The fact that OPEC and its partners abandoned OPEC and its partners’ attempts to increase global oil supplies this week was the result of the blockade of an agreement by the United Arab Emirates, that of Saudi Arabia, the world’s largest crude oil exporter, and Russia has been closed.
It was the latest episode of the growing conflict of interest between the two Gulf allies, linked by the close relationship between Mohammed bin Zayed al-Nahyan, Crown Prince of Abu Dhabi and de facto ruler of the United Arab Emirates, the mentor of his counterpart Mohammed. was bin Salman al-Saud, the young crown prince and day ruler of Saudi Arabia.
The rivalry between these two princes now threatens the future of the Gulf Cooperation Council – with repercussions for the entire Middle East.
The GCC, 40 years old this year, was created after the Iranian Revolution to present a common golf front to attempts by the Islamic Republic to export its Shiite Islamist ideology. In 2011, the Saudi Arabia-led military arm of the council invaded Bahrain to save its Sunni minority monarchy from the Shiite majority and the turmoil of the “Arab Spring”. In 2017, the Saudis, Emirates and Bahrain, along with Egypt, blocked the gas-rich emirate of Qatar because of its ties to Iran and support for the Pan-Islamic Muslim Brotherhood.
Over the past two decades, the GCC has also created a common market of the six members – Saudi Arabia, the United Arab Emirates, Bahrain, Kuwait, Qatar and Oman – with a common external tariff that boosted trade in goods within the Gulf. The increase is statistically modest compared to the huge oil trade that integrates the GCC globally rather than regionally.
EU-style ambitions to create a single market and even a common currency have never left the GCC drawing board. These are not complementary economies and they will obviously compete tougher the more they try to diversify away from oil. Mohammed bin Salman, before his reputation was tarnished after a Saudi killer squad murdered dissident journalist Jamal Khashoggi in Istanbul in 2018, was best known for drafting the 2030 Vision to transform the kingdom’s economy and wean it off oil. UAE ministers say they are pulling out of the regional conflicts in Libya and Yemen to focus on economic development.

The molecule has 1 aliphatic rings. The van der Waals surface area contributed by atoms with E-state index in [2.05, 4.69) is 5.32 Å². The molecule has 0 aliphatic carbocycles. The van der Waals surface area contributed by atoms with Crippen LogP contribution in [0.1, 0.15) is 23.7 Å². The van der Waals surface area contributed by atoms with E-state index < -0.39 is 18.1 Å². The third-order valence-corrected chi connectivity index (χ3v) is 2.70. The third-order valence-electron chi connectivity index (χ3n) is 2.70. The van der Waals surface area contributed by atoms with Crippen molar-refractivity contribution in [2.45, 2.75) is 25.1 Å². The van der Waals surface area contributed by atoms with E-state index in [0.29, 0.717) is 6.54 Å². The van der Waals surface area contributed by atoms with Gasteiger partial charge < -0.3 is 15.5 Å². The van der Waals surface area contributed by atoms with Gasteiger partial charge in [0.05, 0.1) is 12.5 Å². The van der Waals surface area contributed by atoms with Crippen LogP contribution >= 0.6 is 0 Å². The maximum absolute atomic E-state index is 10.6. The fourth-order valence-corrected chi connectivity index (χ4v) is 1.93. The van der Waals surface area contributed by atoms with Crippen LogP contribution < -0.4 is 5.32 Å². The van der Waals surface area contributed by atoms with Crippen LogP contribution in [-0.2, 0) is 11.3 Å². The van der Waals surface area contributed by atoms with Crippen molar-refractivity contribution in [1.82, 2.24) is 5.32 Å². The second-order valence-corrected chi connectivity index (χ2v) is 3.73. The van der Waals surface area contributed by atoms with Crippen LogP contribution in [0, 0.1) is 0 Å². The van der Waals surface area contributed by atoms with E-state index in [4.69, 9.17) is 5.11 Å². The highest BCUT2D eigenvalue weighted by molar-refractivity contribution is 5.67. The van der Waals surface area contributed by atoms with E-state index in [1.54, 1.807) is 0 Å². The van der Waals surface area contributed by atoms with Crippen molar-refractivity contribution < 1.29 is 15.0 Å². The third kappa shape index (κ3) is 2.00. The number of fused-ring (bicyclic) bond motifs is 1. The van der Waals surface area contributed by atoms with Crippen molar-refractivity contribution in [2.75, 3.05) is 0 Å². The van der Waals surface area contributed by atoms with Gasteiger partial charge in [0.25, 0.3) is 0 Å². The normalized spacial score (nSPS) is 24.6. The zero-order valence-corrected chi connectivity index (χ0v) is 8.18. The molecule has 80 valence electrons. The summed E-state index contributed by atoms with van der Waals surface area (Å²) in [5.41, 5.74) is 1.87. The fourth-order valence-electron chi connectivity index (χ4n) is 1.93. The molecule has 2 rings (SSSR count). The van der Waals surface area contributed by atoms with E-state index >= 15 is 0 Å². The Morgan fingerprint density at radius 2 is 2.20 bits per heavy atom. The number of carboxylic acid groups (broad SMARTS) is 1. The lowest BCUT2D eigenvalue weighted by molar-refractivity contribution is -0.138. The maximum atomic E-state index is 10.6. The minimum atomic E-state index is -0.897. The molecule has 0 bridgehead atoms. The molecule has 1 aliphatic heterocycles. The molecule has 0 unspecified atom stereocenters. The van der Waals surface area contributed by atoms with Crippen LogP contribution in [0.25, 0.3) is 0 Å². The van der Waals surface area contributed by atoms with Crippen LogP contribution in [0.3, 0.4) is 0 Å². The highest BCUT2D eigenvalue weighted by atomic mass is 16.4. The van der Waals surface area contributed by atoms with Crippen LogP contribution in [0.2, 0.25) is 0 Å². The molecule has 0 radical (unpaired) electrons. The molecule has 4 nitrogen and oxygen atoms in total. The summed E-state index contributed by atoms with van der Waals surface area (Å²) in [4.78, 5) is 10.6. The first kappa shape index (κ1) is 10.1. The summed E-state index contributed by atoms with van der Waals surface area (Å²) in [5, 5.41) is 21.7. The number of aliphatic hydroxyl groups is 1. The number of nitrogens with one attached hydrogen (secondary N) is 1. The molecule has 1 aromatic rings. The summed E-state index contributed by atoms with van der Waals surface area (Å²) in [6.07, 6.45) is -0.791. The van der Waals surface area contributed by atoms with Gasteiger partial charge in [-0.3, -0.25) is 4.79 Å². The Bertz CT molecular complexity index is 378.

Saudis and Emiratis were almost on opposite sides in these two conflicts: the kingdom made overtures to Turkey, whose armed forces against the UAE are set up in Libya; and the Emirates-backed southern separatists in Yemen faced the Saudi-backed government (while the Iran-backed Houthi rebels control much of the habitable land). When Riyadh lifted the Qatar embargo in January of this year, Abu Dhabi also hesitated visibly.
In February, the Saudis decided that by 2024, any company competing for government contracts must have its regional base within the Kingdom – a move that targets the UAE and its saucy commercial hub, Dubai, teeming with multinationals operating in the operate another golf. Some Saudi analysts say the UAE is eating its lunch.
This week, Riyadh has set its sights on the GCC’s common external tariff – and the UAE. It has introduced stricter rules on local content, labor, and value to qualify for the low tariff, and treats free zones (and all local investors from Israel after the UAE established diplomatic relations last year) as overseas suppliers. This affects Dubai, a global hub, and busy UAE free trade zones such as Jebel Ali, which handle roughly the total amount of intra-GCC goods traded annually.
Gulf states, pillars of many Western marketing companies, even compete in arenas ranging from lucrative sporting events to (long overdue) social liberalization.
There are many different ways this competition could go, but two are suggestive.
The GCC could choose to upgrade the customs union to a more integrated trade and investment agreement, including services – which would create a larger market that would be attractive to foreign investors and would allow it to enter into better deals with more trading partners.
Alternatively, competition within the Gulf could lead to enhanced ties with GCC neighbors – including Iran and its shaky alliance of failed states. Iran-backed Iraq, Syria and Lebanon, let alone Yemen or Iran itself, could take advantage of access to the things the Gulf has, especially as it diversifies away from oil. This includes capital and technology (from renewables to water solutions). The Gulf States have construction expertise in a region with trillion dollar reconstruction and unmet investment needs.
Kuwait, Oman and Qatar (which share the world’s largest offshore gas field with Iran) have connections to Tehran. Now Saudi Arabia and the United Arab Emirates are doing it too, carrying their increased competition across the water to speak separately to their allegedly sworn enemy. Apparently rational solutions can easily be betrayed by different logics. But golf is definitely going on.